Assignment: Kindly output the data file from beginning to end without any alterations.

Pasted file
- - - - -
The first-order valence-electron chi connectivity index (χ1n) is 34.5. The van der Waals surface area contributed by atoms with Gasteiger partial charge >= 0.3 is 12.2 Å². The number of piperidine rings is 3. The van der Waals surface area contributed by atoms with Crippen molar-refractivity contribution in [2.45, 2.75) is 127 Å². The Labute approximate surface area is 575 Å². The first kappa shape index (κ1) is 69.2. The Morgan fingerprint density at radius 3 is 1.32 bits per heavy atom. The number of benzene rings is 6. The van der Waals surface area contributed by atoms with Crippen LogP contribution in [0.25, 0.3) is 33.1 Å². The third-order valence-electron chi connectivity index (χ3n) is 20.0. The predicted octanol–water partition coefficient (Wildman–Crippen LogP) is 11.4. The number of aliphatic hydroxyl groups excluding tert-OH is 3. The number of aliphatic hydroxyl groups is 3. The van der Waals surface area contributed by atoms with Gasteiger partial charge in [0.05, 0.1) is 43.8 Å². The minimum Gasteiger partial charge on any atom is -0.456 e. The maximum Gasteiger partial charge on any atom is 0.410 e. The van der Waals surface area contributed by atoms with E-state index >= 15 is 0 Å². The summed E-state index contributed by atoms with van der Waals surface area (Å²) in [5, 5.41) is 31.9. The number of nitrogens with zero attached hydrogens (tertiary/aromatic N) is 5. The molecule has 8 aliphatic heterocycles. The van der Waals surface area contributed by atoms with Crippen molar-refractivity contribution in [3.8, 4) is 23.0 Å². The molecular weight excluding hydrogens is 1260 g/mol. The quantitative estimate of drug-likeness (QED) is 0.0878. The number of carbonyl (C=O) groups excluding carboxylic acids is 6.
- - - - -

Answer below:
The first-order valence-electron chi connectivity index (χ1n) is 34.5. The van der Waals surface area contributed by atoms with Gasteiger partial charge >= 0.3 is 12.2 Å². The number of piperidine rings is 3. The van der Waals surface area contributed by atoms with Crippen molar-refractivity contribution in [2.45, 2.75) is 127 Å². The Labute approximate surface area is 575 Å². The first kappa shape index (κ1) is 69.2. The Morgan fingerprint density at radius 3 is 1.32 bits per heavy atom. The number of benzene rings is 6. The van der Waals surface area contributed by atoms with Crippen LogP contribution in [0.25, 0.3) is 33.1 Å². The third-order valence-electron chi connectivity index (χ3n) is 20.0. The predicted octanol–water partition coefficient (Wildman–Crippen LogP) is 11.4. The number of aliphatic hydroxyl groups excluding tert-OH is 3. The number of aliphatic hydroxyl groups is 3. The van der Waals surface area contributed by atoms with Gasteiger partial charge in [0.05, 0.1) is 43.8 Å². The minimum Gasteiger partial charge on any atom is -0.456 e. The maximum Gasteiger partial charge on any atom is 0.410 e. The van der Waals surface area contributed by atoms with E-state index >= 15 is 0 Å². The summed E-state index contributed by atoms with van der Waals surface area (Å²) in [5, 5.41) is 31.9. The number of nitrogens with zero attached hydrogens (tertiary/aromatic N) is 5. The molecule has 8 aliphatic heterocycles. The van der Waals surface area contributed by atoms with Crippen molar-refractivity contribution in [3.8, 4) is 23.0 Å². The molecular weight excluding hydrogens is 1260 g/mol. The quantitative estimate of drug-likeness (QED) is 0.0878. The number of carbonyl (C=O) groups excluding carboxylic acids is 6.